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Novel Coronavirus Prompts Computer Sharing

A consortium of high-performance computing centers helps fast-track COVID-19 vaccine, drug, and epidemiology calculations.
April 30, 2020
Modeling image from Pacific Northwest National Laboratory.Supercomputers are essential for solving the so-called influence maximization problem, which can be used to determine how best to distribute a limited amount of protective gear or, eventually, a vaccine.

Supercomputers are essential for solving the so-called influence maximization problem, which can be used to determine how best to distribute a limited amount of protective gear or, eventually, a vaccine. Photo credit: Pacific Northwest National Laboratory.

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But simulating a complex molecule with molecular dynamics can take “vast quantities of time,” —Irene Qualters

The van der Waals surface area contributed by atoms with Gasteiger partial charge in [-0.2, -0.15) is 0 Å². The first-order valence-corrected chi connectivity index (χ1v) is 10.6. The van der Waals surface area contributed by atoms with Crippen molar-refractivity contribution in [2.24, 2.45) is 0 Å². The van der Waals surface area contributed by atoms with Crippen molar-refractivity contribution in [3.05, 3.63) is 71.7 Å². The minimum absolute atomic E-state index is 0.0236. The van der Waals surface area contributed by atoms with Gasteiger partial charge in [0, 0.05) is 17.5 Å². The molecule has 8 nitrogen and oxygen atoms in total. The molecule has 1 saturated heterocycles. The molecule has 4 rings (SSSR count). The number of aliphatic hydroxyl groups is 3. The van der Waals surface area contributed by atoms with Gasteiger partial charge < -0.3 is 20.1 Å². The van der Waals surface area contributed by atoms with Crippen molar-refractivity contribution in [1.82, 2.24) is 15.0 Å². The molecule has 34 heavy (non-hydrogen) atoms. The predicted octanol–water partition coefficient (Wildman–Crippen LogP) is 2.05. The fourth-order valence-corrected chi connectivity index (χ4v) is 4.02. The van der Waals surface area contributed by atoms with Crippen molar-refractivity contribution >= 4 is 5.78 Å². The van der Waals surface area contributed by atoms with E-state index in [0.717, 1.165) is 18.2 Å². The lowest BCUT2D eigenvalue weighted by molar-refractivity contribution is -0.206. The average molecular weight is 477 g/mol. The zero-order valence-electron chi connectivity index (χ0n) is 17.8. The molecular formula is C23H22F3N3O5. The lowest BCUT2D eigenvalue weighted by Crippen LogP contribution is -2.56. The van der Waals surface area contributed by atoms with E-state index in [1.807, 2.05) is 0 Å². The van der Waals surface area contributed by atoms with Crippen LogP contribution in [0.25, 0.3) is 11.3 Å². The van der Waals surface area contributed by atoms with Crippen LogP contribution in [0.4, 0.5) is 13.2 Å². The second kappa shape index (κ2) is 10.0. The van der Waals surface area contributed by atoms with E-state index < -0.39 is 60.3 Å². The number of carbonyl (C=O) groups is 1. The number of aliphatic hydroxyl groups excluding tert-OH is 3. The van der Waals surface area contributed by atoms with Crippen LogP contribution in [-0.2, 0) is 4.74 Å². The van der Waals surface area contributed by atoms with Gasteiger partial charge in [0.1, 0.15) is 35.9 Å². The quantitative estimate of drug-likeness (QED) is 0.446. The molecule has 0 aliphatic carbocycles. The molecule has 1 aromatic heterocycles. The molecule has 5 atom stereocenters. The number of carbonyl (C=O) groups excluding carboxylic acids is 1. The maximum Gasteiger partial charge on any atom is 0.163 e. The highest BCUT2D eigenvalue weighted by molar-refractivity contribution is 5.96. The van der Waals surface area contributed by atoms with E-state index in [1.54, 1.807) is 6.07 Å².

Originally published by Physics Apr. 23, 2020.

One resource that’s not in short supply during the pandemic is computing power. For researchers working to combat COVID-19, access to these resources has recently gotten easier, thanks to a collective effort that unites the computing capabilities of 33 government labs, universities, and private companies in the US. 

Simulating a complex molecule with molecular dynamics can take “vast quantities of time,” explains Irene Qualters, Associate Laboratory Director for Simulation and Computing at Los Alamos National Laboratory, New Mexico. That’s why many of the projects are incorporating artificial intelligence (AI) to guide the calculations. “AI is being used to target a simulation for a particular aspect of the virus.” 

https://physics.aps.org/articles/v13/66